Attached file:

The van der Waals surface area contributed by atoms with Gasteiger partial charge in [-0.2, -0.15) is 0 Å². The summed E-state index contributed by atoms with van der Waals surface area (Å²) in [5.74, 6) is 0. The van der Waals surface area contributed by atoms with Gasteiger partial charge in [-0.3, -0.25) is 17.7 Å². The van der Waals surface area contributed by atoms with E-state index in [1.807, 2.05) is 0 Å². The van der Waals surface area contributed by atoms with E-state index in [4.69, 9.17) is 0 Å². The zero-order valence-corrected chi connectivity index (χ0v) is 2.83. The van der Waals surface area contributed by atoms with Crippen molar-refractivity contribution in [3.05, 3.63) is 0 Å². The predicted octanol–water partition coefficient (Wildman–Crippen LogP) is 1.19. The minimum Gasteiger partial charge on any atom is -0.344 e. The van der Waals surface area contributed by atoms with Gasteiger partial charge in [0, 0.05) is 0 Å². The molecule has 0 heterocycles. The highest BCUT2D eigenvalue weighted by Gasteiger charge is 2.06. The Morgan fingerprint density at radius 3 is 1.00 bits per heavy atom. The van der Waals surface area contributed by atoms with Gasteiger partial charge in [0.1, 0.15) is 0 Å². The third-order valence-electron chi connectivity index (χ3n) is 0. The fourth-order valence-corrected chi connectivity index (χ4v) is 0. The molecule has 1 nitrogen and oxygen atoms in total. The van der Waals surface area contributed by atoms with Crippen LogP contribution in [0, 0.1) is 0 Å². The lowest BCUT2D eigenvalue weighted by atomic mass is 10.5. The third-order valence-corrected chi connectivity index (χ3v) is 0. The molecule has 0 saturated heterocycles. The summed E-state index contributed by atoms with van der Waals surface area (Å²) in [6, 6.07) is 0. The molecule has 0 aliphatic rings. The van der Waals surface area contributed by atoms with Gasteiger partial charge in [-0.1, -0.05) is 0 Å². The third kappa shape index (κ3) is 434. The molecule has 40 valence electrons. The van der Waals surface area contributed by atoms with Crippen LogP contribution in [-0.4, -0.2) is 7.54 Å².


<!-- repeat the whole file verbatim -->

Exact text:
The van der Waals surface area contributed by atoms with Gasteiger partial charge in [-0.2, -0.15) is 0 Å². The summed E-state index contributed by atoms with van der Waals surface area (Å²) in [5.74, 6) is 0. The van der Waals surface area contributed by atoms with Gasteiger partial charge in [-0.3, -0.25) is 17.7 Å². The van der Waals surface area contributed by atoms with E-state index in [1.807, 2.05) is 0 Å². The van der Waals surface area contributed by atoms with E-state index in [4.69, 9.17) is 0 Å². The zero-order valence-corrected chi connectivity index (χ0v) is 2.83. The van der Waals surface area contributed by atoms with Crippen molar-refractivity contribution in [3.05, 3.63) is 0 Å². The predicted octanol–water partition coefficient (Wildman–Crippen LogP) is 1.19. The minimum Gasteiger partial charge on any atom is -0.344 e. The van der Waals surface area contributed by atoms with Gasteiger partial charge in [0, 0.05) is 0 Å². The molecule has 0 heterocycles. The highest BCUT2D eigenvalue weighted by Gasteiger charge is 2.06. The Morgan fingerprint density at radius 3 is 1.00 bits per heavy atom. The van der Waals surface area contributed by atoms with Gasteiger partial charge in [0.1, 0.15) is 0 Å². The third-order valence-electron chi connectivity index (χ3n) is 0. The fourth-order valence-corrected chi connectivity index (χ4v) is 0. The molecule has 1 nitrogen and oxygen atoms in total. The van der Waals surface area contributed by atoms with Crippen LogP contribution in [0, 0.1) is 0 Å². The lowest BCUT2D eigenvalue weighted by atomic mass is 10.5. The third-order valence-corrected chi connectivity index (χ3v) is 0. The molecule has 0 saturated heterocycles. The summed E-state index contributed by atoms with van der Waals surface area (Å²) in [6, 6.07) is 0. The molecule has 0 aliphatic rings. The van der Waals surface area contributed by atoms with Gasteiger partial charge in [-0.1, -0.05) is 0 Å². The third kappa shape index (κ3) is 434. The molecule has 40 valence electrons. The van der Waals surface area contributed by atoms with Crippen LogP contribution in [-0.4, -0.2) is 7.54 Å².